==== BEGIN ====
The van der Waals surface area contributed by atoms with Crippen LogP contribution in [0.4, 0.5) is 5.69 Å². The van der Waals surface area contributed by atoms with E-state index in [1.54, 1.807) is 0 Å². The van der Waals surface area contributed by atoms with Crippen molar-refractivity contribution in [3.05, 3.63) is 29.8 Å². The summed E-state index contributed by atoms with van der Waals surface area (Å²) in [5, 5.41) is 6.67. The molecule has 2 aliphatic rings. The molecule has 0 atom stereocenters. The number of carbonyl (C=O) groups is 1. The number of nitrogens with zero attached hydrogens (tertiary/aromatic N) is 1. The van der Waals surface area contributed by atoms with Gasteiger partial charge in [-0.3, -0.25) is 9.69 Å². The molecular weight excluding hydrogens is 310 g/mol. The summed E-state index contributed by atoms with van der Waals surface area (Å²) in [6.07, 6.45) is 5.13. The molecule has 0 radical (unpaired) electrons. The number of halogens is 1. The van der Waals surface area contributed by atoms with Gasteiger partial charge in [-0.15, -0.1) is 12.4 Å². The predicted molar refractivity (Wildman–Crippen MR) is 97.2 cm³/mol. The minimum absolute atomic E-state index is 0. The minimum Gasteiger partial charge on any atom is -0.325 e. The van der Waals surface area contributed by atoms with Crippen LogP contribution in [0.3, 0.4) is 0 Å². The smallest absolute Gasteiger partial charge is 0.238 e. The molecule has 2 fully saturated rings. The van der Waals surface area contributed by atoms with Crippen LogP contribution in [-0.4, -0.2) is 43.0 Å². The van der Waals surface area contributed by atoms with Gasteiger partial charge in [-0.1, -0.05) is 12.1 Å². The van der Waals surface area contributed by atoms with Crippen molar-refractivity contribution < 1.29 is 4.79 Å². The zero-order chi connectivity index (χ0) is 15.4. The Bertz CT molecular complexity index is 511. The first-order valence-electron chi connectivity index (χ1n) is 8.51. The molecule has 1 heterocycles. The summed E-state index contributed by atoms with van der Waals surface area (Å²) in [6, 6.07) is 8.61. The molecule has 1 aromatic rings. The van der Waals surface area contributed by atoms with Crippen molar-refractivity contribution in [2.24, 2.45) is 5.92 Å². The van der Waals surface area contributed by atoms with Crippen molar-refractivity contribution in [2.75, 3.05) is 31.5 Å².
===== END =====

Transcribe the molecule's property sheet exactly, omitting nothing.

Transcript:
The van der Waals surface area contributed by atoms with Crippen LogP contribution in [0.4, 0.5) is 5.69 Å². The van der Waals surface area contributed by atoms with E-state index in [1.54, 1.807) is 0 Å². The van der Waals surface area contributed by atoms with Crippen molar-refractivity contribution in [3.05, 3.63) is 29.8 Å². The summed E-state index contributed by atoms with van der Waals surface area (Å²) in [5, 5.41) is 6.67. The molecule has 2 aliphatic rings. The molecule has 0 atom stereocenters. The number of carbonyl (C=O) groups is 1. The number of nitrogens with zero attached hydrogens (tertiary/aromatic N) is 1. The van der Waals surface area contributed by atoms with Gasteiger partial charge in [-0.3, -0.25) is 9.69 Å². The molecular weight excluding hydrogens is 310 g/mol. The summed E-state index contributed by atoms with van der Waals surface area (Å²) in [6.07, 6.45) is 5.13. The molecule has 0 radical (unpaired) electrons. The number of halogens is 1. The van der Waals surface area contributed by atoms with Gasteiger partial charge in [-0.15, -0.1) is 12.4 Å². The predicted molar refractivity (Wildman–Crippen MR) is 97.2 cm³/mol. The minimum absolute atomic E-state index is 0. The minimum Gasteiger partial charge on any atom is -0.325 e. The van der Waals surface area contributed by atoms with Crippen LogP contribution in [0.3, 0.4) is 0 Å². The smallest absolute Gasteiger partial charge is 0.238 e. The molecule has 2 fully saturated rings. The van der Waals surface area contributed by atoms with Crippen LogP contribution in [-0.4, -0.2) is 43.0 Å². The van der Waals surface area contributed by atoms with Gasteiger partial charge in [-0.1, -0.05) is 12.1 Å². The van der Waals surface area contributed by atoms with Crippen molar-refractivity contribution < 1.29 is 4.79 Å². The zero-order chi connectivity index (χ0) is 15.4. The Bertz CT molecular complexity index is 511. The first-order valence-electron chi connectivity index (χ1n) is 8.51. The molecule has 1 heterocycles. The summed E-state index contributed by atoms with van der Waals surface area (Å²) in [6, 6.07) is 8.61. The molecule has 1 aromatic rings. The van der Waals surface area contributed by atoms with Crippen molar-refractivity contribution in [2.24, 2.45) is 5.92 Å². The van der Waals surface area contributed by atoms with Crippen molar-refractivity contribution in [2.75, 3.05) is 31.5 Å².